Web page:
Naw En is a 31-year-old woman who lives with her husband, two sons and parents in a village in Karen State near the border of Burma and Thailand. Her husband and parents are subsistence farmers. Naw En is a village health worker, and her two sons are primary school students in the village. Although she earns around 100,000 kyat (approx. 100 USD) per month to support her family, she does whatever she can to only charge the villagers she treats for medications provided. Those who cannot afford to pay for the cost of medications are provided medication free of charge. Her family also raises chickens and pigs for their family to eat. The income Naw En earns is just enough to cover their daily expenses, but they have to borrow money to pay for anything else, like basic health care. Naw En learned she was pregnant last August 2021. She went to register her pregnancy at nearby Hlaingbwe Hospital, but the doctor told her to go to Hpa-An General Hospital when she told them that she had high blood pressure and previously needed a c-section delivery. When she went to Hpa-An General Hospital, a nurse told her to go to Taw Win Thu Ka Hospital because they were understaffed due to the coup and humanitarian crisis in their area. Finally, she then registered her pregnancy at Taw Win Thu Ka Hospital last November and received an ultrasound, blood test and urine test. The doctor gave her monthly follow-up appointments to check her high blood pressure and to check that her baby is in the right position. In January, Naw En learned that she will have a girl. “I was very happy to hear this as I already have two sons,” she said. Her doctor has now told her that she will need another c-section to ensure a safe delivery and unable to come up with the money needed, Naw En called her friend who works in Mae Sot to ask for help. Her friend told her about our medical partner Burma Children Medical Fund (BCMF) and that she may be able to find assistance in accessing her treatment. Currently, Naw En is taking medication for high blood pressure and feels tired when she walks. She can feel her baby kicking. When her blood pressure is high, she feels dizzy. She feels stressed each time she has to travel to the hospital, as it is located four hours from her home and cost 60,000 kyat (approx. 60 USD) just for the round-trip transportation. She is also worried about the cost of her c-section and that they would have to borrow money if they cannot find donors. In the future, she will continue to work as a village health worker. In her free times, she loves to spend time with her two sons and play with them. Naw En said, “I was happy when BCMF staff told me that donors will help pay for my c-section. Thank you so much to the donors for reliving me of my worries.” She also added, “I am very happy and excited to have a baby girl!”

58% funded

58%funded
$781raised
$547to go
Darensky

Darensky is a 10-year-old student from Haiti. He lives with his mother and grandparents in a neighborhood of Port-au-Prince. He is in the third grade and likes building things and making crafts. Darensky has a cardiac condition called patent ductus arteriosus and tracheal ring. Two holes exists between two major blood vessels near his heart; blood leaks through this hole without first passing through his lungs, leaving him weak and oxygen-deprived. The treatment that Darensky needs is not available in Haiti, so he will fly to United States to undergo surgery. Many years ago he had one hole closed so this is the second surgery he needs, and his family has been waiting for this moment for a long time. Fortunately, on March 10th, Darensky will undergo cardiac surgery, during which surgeons will close the remaining hole that leaks blood between his two main blood vessels at the same time. During the surgery, he will also have a muscular blockage removed from his trachea that affects his ability to breathe. Another organization, Akron Children's Hospital, is contributing $12,000 to help pay for surgery. Darensky's family also needs help to fund the costs of surgery prep. The $1,500 bill covers labs, medicines, and checkup and followup appointments. It also supports passport obtainment and the social workers from our medical partner, Haiti Cardiac Alliance, who will accompany Darensky's family overseas. HIs mother told us: "I am very happy to know that after this surgery my son will finally be able to run and play normally!"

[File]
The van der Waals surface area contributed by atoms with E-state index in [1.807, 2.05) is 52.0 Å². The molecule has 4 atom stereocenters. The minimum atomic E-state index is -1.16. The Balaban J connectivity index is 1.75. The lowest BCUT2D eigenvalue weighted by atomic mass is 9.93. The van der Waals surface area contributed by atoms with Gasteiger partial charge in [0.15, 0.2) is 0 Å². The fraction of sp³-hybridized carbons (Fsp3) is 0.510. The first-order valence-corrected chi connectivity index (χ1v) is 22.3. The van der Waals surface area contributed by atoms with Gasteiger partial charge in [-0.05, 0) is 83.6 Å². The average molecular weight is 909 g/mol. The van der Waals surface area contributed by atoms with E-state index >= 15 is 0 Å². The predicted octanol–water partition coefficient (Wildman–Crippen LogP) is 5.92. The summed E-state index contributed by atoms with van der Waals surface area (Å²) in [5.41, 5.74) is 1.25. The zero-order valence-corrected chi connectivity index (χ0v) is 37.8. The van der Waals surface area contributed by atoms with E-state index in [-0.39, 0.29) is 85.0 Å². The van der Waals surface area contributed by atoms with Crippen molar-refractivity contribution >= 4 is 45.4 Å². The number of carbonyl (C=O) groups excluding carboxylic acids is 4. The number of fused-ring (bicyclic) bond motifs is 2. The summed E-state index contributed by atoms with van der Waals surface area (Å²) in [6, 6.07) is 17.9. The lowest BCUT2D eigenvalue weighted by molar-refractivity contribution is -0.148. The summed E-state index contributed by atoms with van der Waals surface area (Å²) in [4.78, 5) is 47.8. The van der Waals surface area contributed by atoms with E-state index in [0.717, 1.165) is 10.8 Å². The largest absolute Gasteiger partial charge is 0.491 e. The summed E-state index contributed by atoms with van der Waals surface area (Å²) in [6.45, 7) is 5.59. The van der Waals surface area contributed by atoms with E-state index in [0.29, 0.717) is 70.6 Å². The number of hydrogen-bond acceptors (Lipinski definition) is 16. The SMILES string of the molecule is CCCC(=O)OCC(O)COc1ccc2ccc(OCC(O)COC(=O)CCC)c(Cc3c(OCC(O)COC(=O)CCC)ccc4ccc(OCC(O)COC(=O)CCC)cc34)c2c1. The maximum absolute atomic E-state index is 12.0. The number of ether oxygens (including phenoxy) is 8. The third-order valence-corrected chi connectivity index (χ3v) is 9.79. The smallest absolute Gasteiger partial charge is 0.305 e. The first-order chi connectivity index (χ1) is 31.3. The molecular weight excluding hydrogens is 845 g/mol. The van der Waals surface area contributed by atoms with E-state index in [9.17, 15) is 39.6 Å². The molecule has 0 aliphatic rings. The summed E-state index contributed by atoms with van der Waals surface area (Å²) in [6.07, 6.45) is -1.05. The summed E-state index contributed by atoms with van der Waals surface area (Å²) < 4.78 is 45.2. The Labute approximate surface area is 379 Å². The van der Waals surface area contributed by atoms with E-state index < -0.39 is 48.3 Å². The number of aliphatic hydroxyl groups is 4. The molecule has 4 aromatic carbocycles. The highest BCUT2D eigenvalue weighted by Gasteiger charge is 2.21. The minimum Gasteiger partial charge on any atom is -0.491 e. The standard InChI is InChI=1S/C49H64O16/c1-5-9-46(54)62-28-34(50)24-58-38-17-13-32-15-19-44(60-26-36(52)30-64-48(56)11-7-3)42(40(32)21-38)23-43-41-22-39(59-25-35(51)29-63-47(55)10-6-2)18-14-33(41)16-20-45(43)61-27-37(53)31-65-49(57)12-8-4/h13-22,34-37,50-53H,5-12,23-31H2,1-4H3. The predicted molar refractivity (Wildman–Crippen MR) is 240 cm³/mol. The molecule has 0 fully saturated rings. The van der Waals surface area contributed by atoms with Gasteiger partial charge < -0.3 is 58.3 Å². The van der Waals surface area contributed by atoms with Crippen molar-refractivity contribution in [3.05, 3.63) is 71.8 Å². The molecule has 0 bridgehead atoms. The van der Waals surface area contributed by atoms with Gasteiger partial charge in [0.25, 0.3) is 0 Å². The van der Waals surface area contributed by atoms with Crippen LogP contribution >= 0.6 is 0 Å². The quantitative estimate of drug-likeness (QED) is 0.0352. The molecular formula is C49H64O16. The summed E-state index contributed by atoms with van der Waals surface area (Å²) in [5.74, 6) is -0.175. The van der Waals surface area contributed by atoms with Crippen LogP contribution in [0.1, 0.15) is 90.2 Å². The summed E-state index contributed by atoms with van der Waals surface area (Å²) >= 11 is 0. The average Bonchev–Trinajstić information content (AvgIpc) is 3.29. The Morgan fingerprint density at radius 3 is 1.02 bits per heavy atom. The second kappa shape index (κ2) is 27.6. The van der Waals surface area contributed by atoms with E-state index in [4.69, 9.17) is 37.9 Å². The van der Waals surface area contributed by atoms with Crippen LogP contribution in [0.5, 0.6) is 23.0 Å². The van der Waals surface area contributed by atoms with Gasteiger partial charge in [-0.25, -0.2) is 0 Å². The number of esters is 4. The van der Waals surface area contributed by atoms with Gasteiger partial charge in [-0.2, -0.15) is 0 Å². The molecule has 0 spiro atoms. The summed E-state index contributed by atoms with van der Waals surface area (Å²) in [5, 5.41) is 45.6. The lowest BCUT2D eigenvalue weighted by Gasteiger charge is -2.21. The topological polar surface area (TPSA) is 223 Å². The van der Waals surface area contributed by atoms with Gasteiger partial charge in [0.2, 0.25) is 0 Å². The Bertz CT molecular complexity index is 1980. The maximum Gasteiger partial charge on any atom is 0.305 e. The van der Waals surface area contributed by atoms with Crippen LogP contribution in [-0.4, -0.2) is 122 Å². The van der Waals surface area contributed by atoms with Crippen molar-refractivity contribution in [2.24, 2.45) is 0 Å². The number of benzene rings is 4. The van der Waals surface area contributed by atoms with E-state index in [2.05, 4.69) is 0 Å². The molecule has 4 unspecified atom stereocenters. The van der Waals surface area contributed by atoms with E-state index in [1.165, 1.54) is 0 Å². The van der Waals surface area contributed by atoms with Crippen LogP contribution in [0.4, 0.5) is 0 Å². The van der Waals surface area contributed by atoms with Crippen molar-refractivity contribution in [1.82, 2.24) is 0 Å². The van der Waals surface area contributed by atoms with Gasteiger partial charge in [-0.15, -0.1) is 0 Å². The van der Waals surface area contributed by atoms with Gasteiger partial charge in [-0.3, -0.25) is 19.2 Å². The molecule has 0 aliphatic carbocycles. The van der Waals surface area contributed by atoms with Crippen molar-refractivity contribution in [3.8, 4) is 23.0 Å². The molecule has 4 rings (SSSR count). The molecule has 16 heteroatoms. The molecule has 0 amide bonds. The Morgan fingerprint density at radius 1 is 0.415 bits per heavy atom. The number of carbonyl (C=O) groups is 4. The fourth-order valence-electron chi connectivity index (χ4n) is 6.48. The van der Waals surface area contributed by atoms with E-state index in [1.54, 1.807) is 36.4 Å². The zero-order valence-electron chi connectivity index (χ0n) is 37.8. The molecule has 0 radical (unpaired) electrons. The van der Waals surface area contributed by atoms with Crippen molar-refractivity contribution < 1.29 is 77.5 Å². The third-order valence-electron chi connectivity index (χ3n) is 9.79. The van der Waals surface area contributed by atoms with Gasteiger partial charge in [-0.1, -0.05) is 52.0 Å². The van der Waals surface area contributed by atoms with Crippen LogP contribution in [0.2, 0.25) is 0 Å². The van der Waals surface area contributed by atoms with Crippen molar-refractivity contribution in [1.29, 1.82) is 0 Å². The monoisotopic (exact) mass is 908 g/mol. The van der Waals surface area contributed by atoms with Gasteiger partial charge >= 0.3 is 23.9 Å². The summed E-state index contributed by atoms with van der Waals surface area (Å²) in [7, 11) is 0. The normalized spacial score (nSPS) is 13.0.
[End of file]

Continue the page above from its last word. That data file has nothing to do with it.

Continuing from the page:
74% funded

74%funded
$1,112raised
$388to go

Meet another patient you can support

100% of your donation funds life-changing surgery.

Naw En

Naw En is a 31-year-old woman who lives with her husband, two sons and parents in a village in Karen State near the border of Burma and Thailand. Her husband and parents are subsistence farmers. Naw En is a village health worker, and her two sons are primary school students in the village. Although she earns around 100,000 kyat (approx. 100 USD) per month to support her family, she does whatever she can to only charge the villagers she treats for medications provided. Those who cannot afford to pay for the cost of medications are provided medication free of charge. Her family also raises chickens and pigs for their family to eat. The income Naw En earns is just enough to cover their daily expenses, but they have to borrow money to pay for anything else, like basic health care. Naw En learned she was pregnant last August 2021. She went to register her pregnancy at nearby Hlaingbwe Hospital, but the doctor told her to go to Hpa-An General Hospital when she told them that she had high blood pressure and previously needed a c-section delivery. When she went to Hpa-An General Hospital, a nurse told her to go to Taw Win Thu Ka Hospital because they were understaffed due to the coup and humanitarian crisis in their area. Finally, she then registered her pregnancy at Taw Win Thu Ka Hospital last November and received an ultrasound, blood test and urine test. The doctor gave her monthly follow-up appointments to check her high blood pressure and to check that her baby is in the right position. In January, Naw En learned that she will have a girl. “I was very happy to hear this as I already have two sons,” she said. Her doctor has now told her that she will need another c-section to ensure a safe delivery and unable to come up with the money needed, Naw En called her friend who works in Mae Sot to ask for help. Her friend told her about our medical partner Burma Children Medical Fund (BCMF) and that she may be able to find assistance in accessing her treatment. Currently, Naw En is taking medication for high blood pressure and feels tired when she walks. She can feel her baby kicking. When her blood pressure is high, she feels dizzy. She feels stressed each time she has to travel to the hospital, as it is located four hours from her home and cost 60,000 kyat (approx. 60 USD) just for the round-trip transportation. She is also worried about the cost of her c-section and that they would have to borrow money if they cannot find donors. In the future, she will continue to work as a village health worker. In her free times, she loves to spend time with her two sons and play with them. Naw En said, “I was happy when BCMF staff told me that donors will help pay for my c-section. Thank you so much to the donors for reliving me of my worries.” She also added, “I am very happy and excited to have a baby girl!”

58% funded

58%funded
$781raised
$547to go